Version 1.1 of acs/ac-00124.txt
!standard 4.5.2(30/2) 06-01-04 AC95-00124/01
!class Amendment 06-01-04
!status received no action 06-01-04
!status received 05-11-03
!subject Real-time membership tests with multiple inheritance
From: Tucker Taft
Date: Thursday, November 3, 2005 9:12 AM
With Ada 2005, we now are adding multiple inheritance of
interfaces, and as such, creating more of a challenge
for implementations that want to ensure constant-time
overhead for membership tests and dispatching. Norm
Cohen published a paper in 1991 about this problem in
the context of single inheritance (ACM TOPLAS 13(4):1991).
For multiple inheritance, there is an interesting discussion
of at least the membership test aspect of this in the
latest TOPLAS (Volume 27, number 5, Sep. 05) by
Gil and Zibin, "Efficient Subtyping Tests with
PQ-Encoding." That led me to another interesting
paper, available at the following URL:
called "Java Subtype Tests in Real-Time" by Palacz and
Neither paper seems to discuss the overhead of dispatching.
However both are based on the idea of partitioning the types
(classes or interfaces) into "buckets" or "slices" such that
no two types in a bucket have a common descendant. Once you
have done that, then to check if a given object with tag
identifying type TD is a descendant of a type TA:
a) assume each type has an array with one slot per bucket,
identifying the ancestor of the type, if any, that is
from that bucket
b) assume each type identifies what bucket it is in.
c) check whether in TD's array, the slot associated with
TA's bucket identifies TA. If so, then TA is an ancestor
of TD. If not, then TA is not an ancestor of TD.
In a single-inheritance hierarchy, creating buckets is done easily
by associating a level number with each type, representing its
number of ancestors, and putting all types at the same
level in the same bucket. This is essentially what
Norm Cohen's algorithm did, and I suspect it is what most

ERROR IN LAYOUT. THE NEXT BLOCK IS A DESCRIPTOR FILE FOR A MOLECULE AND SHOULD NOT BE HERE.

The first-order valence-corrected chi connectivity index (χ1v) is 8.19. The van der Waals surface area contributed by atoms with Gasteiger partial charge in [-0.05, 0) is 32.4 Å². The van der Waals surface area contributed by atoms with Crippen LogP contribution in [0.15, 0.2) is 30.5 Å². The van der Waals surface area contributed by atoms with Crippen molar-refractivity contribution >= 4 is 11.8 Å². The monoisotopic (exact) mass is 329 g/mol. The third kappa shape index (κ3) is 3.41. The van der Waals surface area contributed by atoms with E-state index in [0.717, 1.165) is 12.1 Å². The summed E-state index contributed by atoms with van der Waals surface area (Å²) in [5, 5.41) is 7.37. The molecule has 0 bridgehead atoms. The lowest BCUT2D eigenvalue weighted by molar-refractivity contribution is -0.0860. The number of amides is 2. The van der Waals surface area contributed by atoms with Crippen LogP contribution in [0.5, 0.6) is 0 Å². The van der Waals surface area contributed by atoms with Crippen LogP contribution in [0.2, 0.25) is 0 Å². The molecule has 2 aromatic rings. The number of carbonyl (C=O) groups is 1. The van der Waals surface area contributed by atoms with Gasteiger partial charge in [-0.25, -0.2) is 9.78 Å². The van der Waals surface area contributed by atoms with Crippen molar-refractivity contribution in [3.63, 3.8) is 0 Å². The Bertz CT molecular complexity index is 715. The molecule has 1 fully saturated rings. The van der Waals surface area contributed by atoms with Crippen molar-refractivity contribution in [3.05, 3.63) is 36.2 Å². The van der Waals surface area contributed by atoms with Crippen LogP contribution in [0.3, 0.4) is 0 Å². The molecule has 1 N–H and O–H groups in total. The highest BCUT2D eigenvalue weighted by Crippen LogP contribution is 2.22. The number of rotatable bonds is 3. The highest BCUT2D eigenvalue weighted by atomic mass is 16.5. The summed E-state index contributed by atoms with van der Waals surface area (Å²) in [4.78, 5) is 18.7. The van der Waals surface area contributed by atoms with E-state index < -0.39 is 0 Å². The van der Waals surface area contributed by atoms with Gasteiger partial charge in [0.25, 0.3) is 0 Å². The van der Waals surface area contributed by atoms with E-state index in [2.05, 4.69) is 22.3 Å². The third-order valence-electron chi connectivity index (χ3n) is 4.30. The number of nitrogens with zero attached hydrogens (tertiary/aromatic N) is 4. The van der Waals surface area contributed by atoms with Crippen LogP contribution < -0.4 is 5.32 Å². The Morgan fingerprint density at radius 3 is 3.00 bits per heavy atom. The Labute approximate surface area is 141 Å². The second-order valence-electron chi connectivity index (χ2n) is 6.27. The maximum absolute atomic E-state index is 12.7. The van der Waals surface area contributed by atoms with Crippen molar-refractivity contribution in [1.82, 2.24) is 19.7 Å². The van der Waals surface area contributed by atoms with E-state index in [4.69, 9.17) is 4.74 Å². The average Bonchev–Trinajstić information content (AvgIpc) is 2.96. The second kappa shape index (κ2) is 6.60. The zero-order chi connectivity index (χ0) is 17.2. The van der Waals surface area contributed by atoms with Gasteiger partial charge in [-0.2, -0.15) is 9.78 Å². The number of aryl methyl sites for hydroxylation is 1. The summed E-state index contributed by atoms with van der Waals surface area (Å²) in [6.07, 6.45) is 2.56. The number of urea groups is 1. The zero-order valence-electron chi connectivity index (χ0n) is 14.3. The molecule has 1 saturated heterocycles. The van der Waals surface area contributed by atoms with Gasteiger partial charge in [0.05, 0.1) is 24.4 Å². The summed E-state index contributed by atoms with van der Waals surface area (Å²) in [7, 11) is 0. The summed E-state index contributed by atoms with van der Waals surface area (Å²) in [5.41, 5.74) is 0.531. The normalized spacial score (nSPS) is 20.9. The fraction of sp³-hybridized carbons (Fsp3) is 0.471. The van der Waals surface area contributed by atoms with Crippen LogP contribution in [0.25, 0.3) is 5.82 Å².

Ada 95 compilers do to implement membership tests.
Given this approach to membership tests, its seems that
the problem of dispatching can be handled similarly.
Rather than simply identifying the ancestor, if any,
that a given type has from a given bucket, one could
include a pointer to a dispatching table in each slot
in the array. Since each type has at most one ancestor
from each bucket, and since the bucket associated with
each type is fixed, this means you can find the dispatch
table for a given ancestor by using its bucket number
to index into this array of pointers to dispatch
The dispatch table for a given ancestor is one that contains
pointers to the various dispatching operations, in the
order they were assigned "dispatching slot numbers" for that
ancestor. For a given type, many of its ancestors can point to
the same dispatch table. This is because that most types will
start out with the same dispatch-table layout as their parent
type, and then merge in additional operations from the other
"progenitor" types. This might also imply that
for the dispatching problem alone, one could have fewer
total buckets and still come up with a bucket number for
each type that can be used to find an appropriate dispatch
table. In particular, for the purpose of dispatching,
a type could generally be in the same "bucket" as its parent
type, since for any descendants they have in common,
the dispatch table used for the child can also be used
for the parent. However, if one is already assigning
buckets for the membership test, it might be simplest
to reuse the bucket assignment for the dispatching
problem as well.
Here is an example:
type T1 is interface;
type T2 is interface;